What the High Court Firearms Act ruling means for gun owners

This week the High Court in Pretoria found the sections of the Firearms Act related to firearm license renewal unconstitutional; if a person failed to reapply more than 90 days from the date of expiry, they would be deemed to be in unlawful possession of a firearm.

Parliament has been given 18 months to amend the legislation to ensure constitutional compliance.

The CEO of the Hunters and Game Conservation Association, Fred Camphor explains how the section in question offered no remedy to the late application.

In essence, the act does not allow you to become the legal owner of a firearm again. The moment that license has lapsed and you have not applied in time for the renewal of a license.

Fred Camphor, CEO of the Hunters and Game Conservation Association

If you go beyond the 90 days you are too late and if it lapses you are in illegal possession of a firearm.

Fred Camphor, CEO of the Hunters and Game Conservation Association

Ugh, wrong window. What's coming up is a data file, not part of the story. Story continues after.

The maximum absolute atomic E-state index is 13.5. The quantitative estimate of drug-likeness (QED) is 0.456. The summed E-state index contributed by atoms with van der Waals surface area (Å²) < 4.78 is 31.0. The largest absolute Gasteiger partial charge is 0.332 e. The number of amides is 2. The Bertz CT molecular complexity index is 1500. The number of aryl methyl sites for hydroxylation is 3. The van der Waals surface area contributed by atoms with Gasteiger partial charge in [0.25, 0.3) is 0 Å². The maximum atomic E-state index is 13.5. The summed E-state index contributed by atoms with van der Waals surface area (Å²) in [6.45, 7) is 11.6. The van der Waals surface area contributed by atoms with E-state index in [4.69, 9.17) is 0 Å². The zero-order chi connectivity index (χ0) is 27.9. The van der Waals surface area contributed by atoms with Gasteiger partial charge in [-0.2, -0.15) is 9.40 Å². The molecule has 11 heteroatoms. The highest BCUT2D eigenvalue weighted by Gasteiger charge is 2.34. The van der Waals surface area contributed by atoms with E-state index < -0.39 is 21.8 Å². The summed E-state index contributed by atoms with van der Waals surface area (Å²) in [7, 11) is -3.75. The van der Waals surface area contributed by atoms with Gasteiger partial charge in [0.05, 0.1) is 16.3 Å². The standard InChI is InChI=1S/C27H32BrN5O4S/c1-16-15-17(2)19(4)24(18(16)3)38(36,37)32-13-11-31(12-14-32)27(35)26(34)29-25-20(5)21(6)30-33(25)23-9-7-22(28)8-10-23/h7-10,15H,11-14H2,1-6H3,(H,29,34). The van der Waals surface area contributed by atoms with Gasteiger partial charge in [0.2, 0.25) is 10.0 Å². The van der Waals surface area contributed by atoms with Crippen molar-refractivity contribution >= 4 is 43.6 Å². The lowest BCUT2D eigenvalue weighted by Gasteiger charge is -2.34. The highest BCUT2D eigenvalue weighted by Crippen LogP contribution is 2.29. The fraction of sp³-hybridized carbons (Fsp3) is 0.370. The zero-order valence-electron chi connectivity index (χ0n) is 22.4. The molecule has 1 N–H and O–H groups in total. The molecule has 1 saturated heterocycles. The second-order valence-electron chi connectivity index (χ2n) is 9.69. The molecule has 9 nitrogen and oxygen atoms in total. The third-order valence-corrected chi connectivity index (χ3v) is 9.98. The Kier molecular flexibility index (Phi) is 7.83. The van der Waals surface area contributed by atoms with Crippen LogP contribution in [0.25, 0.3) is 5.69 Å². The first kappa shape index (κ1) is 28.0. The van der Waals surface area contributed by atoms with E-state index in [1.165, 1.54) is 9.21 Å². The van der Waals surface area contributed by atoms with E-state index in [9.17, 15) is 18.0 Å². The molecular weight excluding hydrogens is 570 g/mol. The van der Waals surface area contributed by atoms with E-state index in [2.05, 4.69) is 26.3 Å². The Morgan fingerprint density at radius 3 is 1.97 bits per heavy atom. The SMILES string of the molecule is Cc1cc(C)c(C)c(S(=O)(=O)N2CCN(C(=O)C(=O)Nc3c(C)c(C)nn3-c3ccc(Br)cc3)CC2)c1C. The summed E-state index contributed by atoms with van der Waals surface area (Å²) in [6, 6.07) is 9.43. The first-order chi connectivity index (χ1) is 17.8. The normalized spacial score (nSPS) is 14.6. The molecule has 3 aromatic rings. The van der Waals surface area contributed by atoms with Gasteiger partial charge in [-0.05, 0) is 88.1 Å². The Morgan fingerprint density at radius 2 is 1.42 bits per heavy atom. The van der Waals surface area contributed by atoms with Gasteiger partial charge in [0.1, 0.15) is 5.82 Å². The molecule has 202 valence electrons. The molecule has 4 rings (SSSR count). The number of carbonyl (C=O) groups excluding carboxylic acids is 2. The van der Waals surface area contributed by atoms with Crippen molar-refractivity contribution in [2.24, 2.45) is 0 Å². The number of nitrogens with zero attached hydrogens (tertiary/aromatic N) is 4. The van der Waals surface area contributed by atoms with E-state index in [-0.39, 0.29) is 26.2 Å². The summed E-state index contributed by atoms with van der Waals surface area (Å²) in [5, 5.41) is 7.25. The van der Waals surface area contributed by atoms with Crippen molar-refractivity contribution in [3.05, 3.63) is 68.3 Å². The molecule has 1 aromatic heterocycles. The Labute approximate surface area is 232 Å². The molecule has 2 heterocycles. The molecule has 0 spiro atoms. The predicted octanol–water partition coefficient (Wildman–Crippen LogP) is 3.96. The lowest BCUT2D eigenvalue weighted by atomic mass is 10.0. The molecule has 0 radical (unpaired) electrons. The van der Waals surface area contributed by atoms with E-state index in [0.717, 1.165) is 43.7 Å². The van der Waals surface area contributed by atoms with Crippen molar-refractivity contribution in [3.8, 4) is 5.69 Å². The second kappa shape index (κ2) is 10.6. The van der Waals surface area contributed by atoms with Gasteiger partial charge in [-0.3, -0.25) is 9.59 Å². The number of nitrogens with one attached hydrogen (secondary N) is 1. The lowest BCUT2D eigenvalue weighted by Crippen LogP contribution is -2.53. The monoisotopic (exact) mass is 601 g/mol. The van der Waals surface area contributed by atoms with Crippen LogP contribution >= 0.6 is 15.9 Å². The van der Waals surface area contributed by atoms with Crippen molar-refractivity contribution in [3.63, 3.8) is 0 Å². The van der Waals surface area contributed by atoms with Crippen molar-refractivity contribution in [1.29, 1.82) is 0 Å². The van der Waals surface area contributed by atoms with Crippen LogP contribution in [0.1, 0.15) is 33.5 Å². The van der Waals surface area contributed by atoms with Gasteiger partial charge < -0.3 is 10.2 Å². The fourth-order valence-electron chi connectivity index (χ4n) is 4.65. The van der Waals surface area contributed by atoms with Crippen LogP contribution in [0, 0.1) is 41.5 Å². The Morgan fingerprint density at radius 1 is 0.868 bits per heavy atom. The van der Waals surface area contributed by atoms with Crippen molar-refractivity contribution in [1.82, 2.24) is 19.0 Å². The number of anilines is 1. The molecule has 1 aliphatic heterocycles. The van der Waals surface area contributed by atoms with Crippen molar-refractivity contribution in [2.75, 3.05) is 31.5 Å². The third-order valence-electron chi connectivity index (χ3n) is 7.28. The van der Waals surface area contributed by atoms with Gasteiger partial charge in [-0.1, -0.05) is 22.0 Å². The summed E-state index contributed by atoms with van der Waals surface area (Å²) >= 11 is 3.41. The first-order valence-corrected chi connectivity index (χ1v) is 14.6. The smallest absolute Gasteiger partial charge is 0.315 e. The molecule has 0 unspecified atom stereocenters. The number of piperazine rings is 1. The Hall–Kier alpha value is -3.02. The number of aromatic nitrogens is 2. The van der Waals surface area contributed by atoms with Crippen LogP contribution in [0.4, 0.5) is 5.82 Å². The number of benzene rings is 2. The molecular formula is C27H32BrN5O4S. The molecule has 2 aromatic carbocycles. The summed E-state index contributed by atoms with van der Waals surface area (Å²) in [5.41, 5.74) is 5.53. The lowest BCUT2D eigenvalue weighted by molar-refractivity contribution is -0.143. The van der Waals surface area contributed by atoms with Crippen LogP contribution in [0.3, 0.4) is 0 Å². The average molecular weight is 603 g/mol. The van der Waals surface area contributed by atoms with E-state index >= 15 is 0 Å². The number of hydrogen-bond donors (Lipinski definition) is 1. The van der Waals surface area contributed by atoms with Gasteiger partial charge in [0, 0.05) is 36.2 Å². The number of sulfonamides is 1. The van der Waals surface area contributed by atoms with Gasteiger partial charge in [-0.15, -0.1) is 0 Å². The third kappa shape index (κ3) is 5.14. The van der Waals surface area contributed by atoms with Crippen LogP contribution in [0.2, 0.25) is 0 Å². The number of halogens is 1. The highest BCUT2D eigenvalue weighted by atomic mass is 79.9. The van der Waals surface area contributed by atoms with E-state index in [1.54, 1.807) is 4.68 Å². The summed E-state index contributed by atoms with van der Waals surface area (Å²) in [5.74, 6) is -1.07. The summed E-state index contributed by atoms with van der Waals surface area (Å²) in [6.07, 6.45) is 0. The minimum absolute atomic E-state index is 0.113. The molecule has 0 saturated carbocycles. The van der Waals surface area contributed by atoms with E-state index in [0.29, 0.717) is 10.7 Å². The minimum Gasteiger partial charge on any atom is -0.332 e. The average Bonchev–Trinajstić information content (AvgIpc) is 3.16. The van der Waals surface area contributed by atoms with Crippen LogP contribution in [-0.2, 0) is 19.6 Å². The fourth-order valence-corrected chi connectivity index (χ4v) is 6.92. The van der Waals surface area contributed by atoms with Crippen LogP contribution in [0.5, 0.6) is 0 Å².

We have examples of people that have applied as long as five years after the license has lapsed, those were taken by police and the licenses were issued.

Fred Camphor, CEO of the Hunters and Game Conservation Association

He further explains why a decision by former acting police commissioner Khomotso Phahlane in February last year was irrational.

Phahlane issued a directive that firearm owners who applied for renewals after expiry of their licences were in illegal possession and had to surrender their firearms to the police for destruction.

The police unilaterally made decisions on the implementation of the act which the act does not allow them to do.

Fred Camphor, CEO of the Hunters and Game Conservation Association

This court judgment has done two things, it has declared section 24 and 28 of the act that rules the renewal process and the cancellation of firearms licenses unconstitutional and has given parliament 18 months to amend the act to meet the requirements of constitutionality.

Fred Camphor, CEO of the Hunters and Game Conservation Association

It has declared all licenses that have already lapsed as deemed to be valid until at least the date when the Constitutional Court reviews the decision of the High Court.

Fred Camphor, CEO of the Hunters and Game Conservation Association

The South African Police Service says however, it will keep all the firearms surrendered by people who failed to renew their licenses until the matter is concluded.

READ: Parts of Firearms Control Act declared unconstitutional

Click on the link below to listen to the full audio...


This article first appeared on 702 : What the High Court Firearms Act ruling means for gun owners


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